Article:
- Measuring turnover among early-career teachers on a monthly basis instead of annually, a new study finds that 6% of novice teachers leave their positions during the school year, creating instability for students and school leaders.
- Conducted by researchers at the University of Florida and Vanderbilt University, the analysis focuses on a sample of 13,665 teachers in North Carolina over their first three years on the job. Eight percent of first-year teachers leave mid-year, which the researchers write is “important because within-year turnover is more disruptive and appears to have more detrimental effects on student achievement.”
- Those who attended traditional, in-state teacher preparation programs were most likely to change schools but least likely to leave the profession. Those who entered teaching through an alternative pathway, prepared out of state or were part of Teach for America were more likely to leave teaching in the middle and at the end of the school year.
With many districts still seeking to fill positions for the new school year, the last thing a principal wants is to have to replace a teacher in the middle of the school year. The study finds that this pattern is more likely to affect schools with a large percentage of minority students. By the end of their second year, more than half of teachers in schools with the fewest students of color remain in their schools, but in schools with the most minority students, only 44% of new teachers are still there after the first year.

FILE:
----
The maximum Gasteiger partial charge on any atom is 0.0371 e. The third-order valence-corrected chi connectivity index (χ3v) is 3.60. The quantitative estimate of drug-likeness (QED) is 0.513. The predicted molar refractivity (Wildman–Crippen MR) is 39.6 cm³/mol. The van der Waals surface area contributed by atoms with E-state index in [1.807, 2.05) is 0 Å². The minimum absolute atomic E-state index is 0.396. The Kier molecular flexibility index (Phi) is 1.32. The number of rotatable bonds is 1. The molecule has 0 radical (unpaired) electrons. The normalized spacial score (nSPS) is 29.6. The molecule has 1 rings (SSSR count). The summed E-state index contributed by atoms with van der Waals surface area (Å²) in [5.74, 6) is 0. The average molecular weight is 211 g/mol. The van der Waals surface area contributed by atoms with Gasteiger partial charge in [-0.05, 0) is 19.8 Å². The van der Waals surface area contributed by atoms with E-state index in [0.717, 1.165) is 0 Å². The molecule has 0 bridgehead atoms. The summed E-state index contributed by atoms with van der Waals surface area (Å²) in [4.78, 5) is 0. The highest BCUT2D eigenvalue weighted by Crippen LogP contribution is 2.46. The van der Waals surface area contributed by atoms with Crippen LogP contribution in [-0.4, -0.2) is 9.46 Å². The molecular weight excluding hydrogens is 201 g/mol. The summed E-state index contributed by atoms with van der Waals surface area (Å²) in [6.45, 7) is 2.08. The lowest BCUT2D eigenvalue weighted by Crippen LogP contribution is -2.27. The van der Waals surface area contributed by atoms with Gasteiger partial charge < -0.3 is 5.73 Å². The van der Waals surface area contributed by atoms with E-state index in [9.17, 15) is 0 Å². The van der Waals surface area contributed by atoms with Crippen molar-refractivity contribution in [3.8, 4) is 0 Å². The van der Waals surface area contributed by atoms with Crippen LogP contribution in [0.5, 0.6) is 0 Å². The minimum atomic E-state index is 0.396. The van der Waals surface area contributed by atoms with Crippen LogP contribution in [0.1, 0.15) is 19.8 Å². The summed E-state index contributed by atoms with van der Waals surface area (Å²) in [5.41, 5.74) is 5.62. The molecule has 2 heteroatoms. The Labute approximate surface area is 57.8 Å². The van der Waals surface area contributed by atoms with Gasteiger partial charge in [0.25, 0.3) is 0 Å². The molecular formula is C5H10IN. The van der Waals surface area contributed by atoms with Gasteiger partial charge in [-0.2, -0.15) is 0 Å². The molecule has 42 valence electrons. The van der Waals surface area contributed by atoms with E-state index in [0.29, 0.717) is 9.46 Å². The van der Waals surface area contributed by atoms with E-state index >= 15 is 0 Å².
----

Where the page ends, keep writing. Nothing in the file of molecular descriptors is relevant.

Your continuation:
The researchers also found that an increase in scores on the “principal leadership scale” is associated with a lower risk of turnover, confirming past research showing that school leadership has a strong impact on a teacher’s decision to stay. The study “indicates that alternate entry and out-of-state teachers do fill teaching positions in low-performing schools but also leave teaching at much higher rates than traditionally prepared teachers,” the authors write, but add that “supportive principals can promote the retention of these and teachers from other pathways.”